Conception had not been easy for us. I had fathered two children with my previous wife, but to be on the safe side took some fertility tests. Hurray! Disability seemed not to have harmed my fertility. But there was a role reversal . Somehow Tio kept having miscarriages. But hurray again! Those two tell-tale lines appeared on the pregnancy test, and the St Mary’s fertility unit provided a lot of support.
The time came for our baby to be born. Came and went. Two weeks beyond B-day Tio was admitted to the St Thomas’ maternity unit and given a pill. I was sent away to await developments, keeping in touch by phone. Tio told me that to while away the time, she was pacing around. Actually, she was in labour: but given her history I suppose, she didn’t recognise the obvious. Eventually she fired the starting gun, and I drove over to the hospital, taking my wheelchair: as I was determined to be present at the birth, I couldn’t stand for what would certainly be a protracted process.
Six years after our baby Lewis was born, I watched a scary TV drama series called Bodies, in which an overweight medic sits in on Gyney Unit meetings stuffing herself the while with toffees and never says a word – just makes up the numbers. I recognised the duty midwife who had officiated at Lewis’s birth. At the time she gave us the impression that she had seen it all before – which was undoubtedly true – but the lack of eye contact and her concentration on sitting comfortably in a corner away from the labour-ward bed, filling in a form gave me no confidence or recognition that bringing a new life into the world meant anything more human than checking a bus into the Camberwell Green garage.
In the labour theatre, I positioned myself beside Tio, so that I could hold her hand, grip her thigh, and give encouragement. I was, incidentally, on the same level as the business end of the proceedings though I was not in direct view of that intimate place which had become the birth canal. Later she was to tell me that she wished I had been closer. (Sitting in the wheelchair, I was considerably lower than the raised working surface of the bed). I suppose she meant, I should’ve been in a position to give her a hug and kiss. And I should have been.
But I too had some lateral feelings about that labour theatre. Beside me, Tio’s maternal flank became a strong sea wall, protecting her calm belly harbour, from which the baby would assuredly emerge. Both the baby and I could feel confident despite the rigours of labour. Lewis went aground more than once during an arduous journey along the canal, but emerged, crumpled and crying from the shock of at last accomplishing his first training passage. (The midwife had adroitly avoided having to do any labour herself by calling in a doctor as pilot when the boat got stuck). Mother and baby looked very happy. Me too. I did not feel at all disappointed by my role as a back seat spectator. It was their scene, after all.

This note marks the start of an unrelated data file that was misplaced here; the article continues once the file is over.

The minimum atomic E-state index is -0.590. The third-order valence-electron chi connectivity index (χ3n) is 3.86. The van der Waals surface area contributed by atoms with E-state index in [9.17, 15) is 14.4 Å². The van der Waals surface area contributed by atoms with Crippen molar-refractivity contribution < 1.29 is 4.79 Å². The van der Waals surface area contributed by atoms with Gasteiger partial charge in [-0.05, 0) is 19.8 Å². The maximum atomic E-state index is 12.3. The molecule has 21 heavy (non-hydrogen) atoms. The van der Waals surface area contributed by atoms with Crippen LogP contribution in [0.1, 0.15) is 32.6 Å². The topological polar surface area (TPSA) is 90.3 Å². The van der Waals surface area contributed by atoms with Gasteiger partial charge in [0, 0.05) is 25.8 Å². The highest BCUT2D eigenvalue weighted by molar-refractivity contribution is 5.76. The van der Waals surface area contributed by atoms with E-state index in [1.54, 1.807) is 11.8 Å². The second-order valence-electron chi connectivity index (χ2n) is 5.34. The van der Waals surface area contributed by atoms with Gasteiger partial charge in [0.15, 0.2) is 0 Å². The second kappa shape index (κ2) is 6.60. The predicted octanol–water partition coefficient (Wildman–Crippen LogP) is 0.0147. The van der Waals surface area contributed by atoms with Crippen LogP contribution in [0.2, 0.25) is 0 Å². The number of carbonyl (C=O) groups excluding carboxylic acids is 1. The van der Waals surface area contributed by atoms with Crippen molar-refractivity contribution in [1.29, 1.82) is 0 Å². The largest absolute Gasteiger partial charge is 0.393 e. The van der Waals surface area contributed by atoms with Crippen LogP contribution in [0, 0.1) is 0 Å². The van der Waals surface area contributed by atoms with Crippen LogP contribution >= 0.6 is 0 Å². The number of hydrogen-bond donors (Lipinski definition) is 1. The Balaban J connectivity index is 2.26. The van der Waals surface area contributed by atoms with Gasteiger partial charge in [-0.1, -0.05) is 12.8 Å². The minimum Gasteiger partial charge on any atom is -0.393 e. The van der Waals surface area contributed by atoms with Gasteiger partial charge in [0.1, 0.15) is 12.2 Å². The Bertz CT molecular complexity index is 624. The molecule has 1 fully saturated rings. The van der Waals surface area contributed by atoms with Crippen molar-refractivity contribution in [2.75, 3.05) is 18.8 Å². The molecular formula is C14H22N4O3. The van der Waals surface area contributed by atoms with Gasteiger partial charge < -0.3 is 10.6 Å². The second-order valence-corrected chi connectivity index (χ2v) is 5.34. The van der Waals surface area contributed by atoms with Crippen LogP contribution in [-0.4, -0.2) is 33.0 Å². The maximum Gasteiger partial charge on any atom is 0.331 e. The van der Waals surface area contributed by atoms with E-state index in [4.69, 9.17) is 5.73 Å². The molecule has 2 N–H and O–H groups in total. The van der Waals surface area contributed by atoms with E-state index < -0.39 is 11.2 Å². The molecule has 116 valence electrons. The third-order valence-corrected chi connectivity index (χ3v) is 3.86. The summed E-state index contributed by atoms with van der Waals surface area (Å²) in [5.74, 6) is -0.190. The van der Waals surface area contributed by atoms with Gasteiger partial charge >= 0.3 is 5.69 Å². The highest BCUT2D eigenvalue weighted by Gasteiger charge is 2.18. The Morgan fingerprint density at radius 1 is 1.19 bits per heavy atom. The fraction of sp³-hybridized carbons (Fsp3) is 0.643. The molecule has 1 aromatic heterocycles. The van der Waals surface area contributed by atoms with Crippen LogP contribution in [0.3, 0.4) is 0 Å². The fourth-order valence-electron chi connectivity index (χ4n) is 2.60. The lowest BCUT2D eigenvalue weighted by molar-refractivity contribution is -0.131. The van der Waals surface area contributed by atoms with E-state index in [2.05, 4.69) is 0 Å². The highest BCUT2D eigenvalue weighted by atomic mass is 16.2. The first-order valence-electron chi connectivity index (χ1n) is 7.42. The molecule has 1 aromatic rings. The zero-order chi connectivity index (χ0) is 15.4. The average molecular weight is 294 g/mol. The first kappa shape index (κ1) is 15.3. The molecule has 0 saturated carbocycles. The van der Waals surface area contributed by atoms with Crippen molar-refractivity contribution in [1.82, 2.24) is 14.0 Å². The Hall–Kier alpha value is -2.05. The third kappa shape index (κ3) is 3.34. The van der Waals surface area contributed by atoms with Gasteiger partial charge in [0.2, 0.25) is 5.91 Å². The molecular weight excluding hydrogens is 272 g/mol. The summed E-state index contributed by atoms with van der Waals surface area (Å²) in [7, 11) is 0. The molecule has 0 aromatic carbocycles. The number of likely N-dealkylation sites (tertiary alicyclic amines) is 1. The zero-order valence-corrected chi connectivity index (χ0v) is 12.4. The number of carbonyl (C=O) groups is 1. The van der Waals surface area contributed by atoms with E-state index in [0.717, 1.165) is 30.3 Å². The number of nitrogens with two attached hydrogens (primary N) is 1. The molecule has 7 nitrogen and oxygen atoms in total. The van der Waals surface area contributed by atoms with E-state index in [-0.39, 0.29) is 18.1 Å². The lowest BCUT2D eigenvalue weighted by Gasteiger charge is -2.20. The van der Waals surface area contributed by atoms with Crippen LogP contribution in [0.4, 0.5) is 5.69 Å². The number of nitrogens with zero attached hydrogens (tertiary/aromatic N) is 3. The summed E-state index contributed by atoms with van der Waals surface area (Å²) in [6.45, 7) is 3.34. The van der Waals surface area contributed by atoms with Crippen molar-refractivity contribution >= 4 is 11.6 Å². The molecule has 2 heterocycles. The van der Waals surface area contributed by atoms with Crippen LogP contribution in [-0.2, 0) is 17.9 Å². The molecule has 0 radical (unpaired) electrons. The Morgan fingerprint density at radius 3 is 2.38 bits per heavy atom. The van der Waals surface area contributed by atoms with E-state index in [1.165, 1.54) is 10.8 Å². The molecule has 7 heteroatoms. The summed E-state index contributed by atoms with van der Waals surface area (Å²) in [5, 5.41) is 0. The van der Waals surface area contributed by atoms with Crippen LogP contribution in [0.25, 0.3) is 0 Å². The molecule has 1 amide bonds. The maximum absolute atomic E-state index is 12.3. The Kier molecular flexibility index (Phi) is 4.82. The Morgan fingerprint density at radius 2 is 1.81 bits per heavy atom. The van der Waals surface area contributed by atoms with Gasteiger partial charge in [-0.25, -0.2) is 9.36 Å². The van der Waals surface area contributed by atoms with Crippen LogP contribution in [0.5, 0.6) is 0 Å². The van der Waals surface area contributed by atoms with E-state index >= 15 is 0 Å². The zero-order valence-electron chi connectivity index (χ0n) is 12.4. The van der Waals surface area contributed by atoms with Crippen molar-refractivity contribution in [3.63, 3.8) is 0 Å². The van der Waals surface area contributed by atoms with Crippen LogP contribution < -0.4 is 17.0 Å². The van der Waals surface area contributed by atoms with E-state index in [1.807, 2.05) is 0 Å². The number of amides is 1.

I got back home from St Thomas’s at 3.30 am to find the dedicated parking bay outside my house occupied by some oaf who didn’t recognise the right of disabled people to have a nightlife – or even have a baby come to that. I parked the car in the middle of the street and shouted with frustration at having to use my sticks to walk the100 yards from the nearest parking space to my house. Then I calculated that I could do it if I stopped halfway and sat on somebody’s car. But what if it had one of those alarms that woke everybody up in the neighbourhood when it was jogged? It took a long time, sitting there crying. When I dried my eyes, I realised that most of the tears were a release from the emotional turmoil of the last few hours: a homage to my wife and new child. As if in recognition of my plight a nightshift worker ran from a house three doors from mine, jumped into his Renault and left a space.